Which O-ring material? A Conundrum

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Scuba Instructor, Tinkerer in Brass
Staff member
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Napa, California
# of dives
500 - 999
So my friend brings his regs back after a year for a PreDive check before a trip to Polynesia.
Things are fine except for one crusty second stage, which I serviced with a new kit. Everything checks out, including a submerged check, and off he goes.

He comes back from the South Pacific saying his hose leaked and so he used his wife's set.
Man, did his hose leak!! The connection from his hose to his right angle connector (which I did not disassemble and service - it had just been a year) was fizzing like crazy.

So there's the problem, obviously. And I've gotten him to promise to do a little "owner's course" with me this winter so he could do that 3-minute fix him himself from his Save-a-Dive kit.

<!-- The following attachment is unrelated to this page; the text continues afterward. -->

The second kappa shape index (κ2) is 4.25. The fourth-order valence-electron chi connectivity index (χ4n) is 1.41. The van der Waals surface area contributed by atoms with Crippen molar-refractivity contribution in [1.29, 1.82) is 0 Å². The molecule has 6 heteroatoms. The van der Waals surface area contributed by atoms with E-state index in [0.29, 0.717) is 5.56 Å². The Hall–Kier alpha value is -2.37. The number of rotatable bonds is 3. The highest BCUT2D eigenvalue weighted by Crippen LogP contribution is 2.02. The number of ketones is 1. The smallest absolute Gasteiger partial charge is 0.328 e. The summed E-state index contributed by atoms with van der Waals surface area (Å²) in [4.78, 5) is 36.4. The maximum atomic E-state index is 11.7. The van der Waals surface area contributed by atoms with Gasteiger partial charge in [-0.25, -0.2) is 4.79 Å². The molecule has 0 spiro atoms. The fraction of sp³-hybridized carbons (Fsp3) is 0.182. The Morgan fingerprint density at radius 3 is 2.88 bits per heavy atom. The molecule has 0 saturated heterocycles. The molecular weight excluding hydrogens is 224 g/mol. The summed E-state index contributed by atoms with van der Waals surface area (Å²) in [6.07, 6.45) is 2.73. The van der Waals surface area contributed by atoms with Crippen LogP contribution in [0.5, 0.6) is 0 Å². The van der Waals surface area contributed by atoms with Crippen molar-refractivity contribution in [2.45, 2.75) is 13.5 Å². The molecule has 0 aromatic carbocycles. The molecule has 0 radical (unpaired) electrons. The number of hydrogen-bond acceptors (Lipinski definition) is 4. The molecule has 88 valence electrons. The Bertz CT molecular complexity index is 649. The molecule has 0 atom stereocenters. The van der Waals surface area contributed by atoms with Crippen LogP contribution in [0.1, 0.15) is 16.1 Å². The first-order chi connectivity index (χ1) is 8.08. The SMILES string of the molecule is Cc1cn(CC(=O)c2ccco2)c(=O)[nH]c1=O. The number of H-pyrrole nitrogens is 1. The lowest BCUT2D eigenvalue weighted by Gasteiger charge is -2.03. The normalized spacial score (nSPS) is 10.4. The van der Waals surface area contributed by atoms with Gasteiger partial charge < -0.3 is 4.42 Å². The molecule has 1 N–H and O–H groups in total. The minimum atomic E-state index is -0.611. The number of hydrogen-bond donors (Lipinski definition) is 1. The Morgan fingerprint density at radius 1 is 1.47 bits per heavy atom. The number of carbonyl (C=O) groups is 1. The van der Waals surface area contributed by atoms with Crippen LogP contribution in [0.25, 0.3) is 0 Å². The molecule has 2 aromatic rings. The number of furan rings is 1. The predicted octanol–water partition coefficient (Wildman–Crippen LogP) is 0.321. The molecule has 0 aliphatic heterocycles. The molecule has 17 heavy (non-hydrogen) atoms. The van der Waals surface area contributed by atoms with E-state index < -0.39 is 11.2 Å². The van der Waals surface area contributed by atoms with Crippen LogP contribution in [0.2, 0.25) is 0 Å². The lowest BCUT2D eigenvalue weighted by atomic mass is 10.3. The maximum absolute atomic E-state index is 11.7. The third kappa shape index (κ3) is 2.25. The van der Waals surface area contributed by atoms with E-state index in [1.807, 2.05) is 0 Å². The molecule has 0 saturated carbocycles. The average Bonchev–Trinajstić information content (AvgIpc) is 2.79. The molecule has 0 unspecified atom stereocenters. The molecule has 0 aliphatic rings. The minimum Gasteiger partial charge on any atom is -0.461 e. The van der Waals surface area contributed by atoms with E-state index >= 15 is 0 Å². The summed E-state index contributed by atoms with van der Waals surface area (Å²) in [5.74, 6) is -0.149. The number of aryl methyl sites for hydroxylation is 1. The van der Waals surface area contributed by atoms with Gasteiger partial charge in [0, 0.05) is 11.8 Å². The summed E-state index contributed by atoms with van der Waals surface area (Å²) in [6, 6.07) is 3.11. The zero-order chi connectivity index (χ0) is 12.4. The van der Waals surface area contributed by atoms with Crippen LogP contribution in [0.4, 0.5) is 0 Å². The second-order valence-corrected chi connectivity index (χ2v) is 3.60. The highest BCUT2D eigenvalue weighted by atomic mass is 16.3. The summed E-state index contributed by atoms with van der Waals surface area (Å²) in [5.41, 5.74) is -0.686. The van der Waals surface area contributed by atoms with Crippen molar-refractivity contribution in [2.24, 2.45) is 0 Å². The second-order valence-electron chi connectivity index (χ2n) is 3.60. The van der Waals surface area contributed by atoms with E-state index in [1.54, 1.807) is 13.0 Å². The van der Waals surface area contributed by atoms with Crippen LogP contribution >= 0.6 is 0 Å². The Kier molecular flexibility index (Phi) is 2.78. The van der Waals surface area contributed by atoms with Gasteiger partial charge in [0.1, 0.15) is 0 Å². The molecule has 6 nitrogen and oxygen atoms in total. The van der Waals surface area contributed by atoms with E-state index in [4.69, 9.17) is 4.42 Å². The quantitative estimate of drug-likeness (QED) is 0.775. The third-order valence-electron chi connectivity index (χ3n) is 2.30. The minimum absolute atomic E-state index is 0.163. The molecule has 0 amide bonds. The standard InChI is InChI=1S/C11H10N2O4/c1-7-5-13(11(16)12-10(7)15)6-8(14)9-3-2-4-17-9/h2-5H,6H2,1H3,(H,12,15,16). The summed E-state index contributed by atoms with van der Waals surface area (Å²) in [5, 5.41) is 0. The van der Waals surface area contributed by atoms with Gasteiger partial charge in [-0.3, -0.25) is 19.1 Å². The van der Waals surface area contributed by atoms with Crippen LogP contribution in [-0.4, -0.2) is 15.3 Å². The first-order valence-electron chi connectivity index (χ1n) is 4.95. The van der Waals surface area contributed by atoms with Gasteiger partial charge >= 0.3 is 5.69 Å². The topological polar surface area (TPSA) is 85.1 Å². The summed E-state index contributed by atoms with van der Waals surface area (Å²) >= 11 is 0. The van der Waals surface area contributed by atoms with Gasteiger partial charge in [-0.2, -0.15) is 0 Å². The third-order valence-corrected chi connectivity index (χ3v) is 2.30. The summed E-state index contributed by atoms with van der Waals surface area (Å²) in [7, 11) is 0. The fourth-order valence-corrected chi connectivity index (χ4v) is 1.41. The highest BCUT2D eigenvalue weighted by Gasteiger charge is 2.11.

But that's not the issue.
It's how did this happen!!?? And how do I prevent it?
He was only in for a quick check. I'd built the set from miscellaneous regs for him a couple of years ago, and had serviced everything last year.
So the then-new hose was at most 2 years old and had never seen any dynamic motion, since it was attached to the right angle connector. I didn't see a need to check that, which was obviously a mistake.

The o-ring looked like a dried-out cracked old o- ring from a twenty-year-old 109. Except that it was a new'ish hose. I put the fragments under the microscope, but couldn't really tell if it was Viton, EPDM or nitrile. The mold pattern under the microscope was uneven, so I don't think it was one of my shop o-rings after a comparison. I assumed therefore, that it was an original nitrile o-ring from the reputable (but Pacific) manufacturer. But it was only two years old!

When I looked at the pieces more carefully, it didn't look dried out or cracked. I was trying to decide if instead, there were maybe two little pinch marks next to each end of the fracture. Maybe I (or some subsequent "helper") pinched the o-ring attaching the hose to the connector during the last two years and it finally gave way.